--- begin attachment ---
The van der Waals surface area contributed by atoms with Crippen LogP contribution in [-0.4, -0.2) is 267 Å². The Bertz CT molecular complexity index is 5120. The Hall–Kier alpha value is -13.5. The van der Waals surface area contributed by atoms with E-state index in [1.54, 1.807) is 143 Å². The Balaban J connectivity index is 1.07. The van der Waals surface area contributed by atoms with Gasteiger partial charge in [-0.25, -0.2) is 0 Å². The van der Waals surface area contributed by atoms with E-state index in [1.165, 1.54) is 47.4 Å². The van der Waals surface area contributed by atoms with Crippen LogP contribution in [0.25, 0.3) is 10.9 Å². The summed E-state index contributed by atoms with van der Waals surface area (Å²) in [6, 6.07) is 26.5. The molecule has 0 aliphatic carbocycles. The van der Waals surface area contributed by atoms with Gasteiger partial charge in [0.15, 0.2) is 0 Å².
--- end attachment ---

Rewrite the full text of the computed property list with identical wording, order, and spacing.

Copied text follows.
The van der Waals surface area contributed by atoms with Crippen LogP contribution in [-0.4, -0.2) is 267 Å². The Bertz CT molecular complexity index is 5120. The Hall–Kier alpha value is -13.5. The van der Waals surface area contributed by atoms with E-state index in [1.54, 1.807) is 143 Å². The Balaban J connectivity index is 1.07. The van der Waals surface area contributed by atoms with Gasteiger partial charge in [-0.25, -0.2) is 0 Å². The van der Waals surface area contributed by atoms with E-state index in [1.165, 1.54) is 47.4 Å². The van der Waals surface area contributed by atoms with Crippen LogP contribution in [0.25, 0.3) is 10.9 Å². The summed E-state index contributed by atoms with van der Waals surface area (Å²) in [6, 6.07) is 26.5. The molecule has 0 aliphatic carbocycles. The van der Waals surface area contributed by atoms with Gasteiger partial charge in [0.15, 0.2) is 0 Å².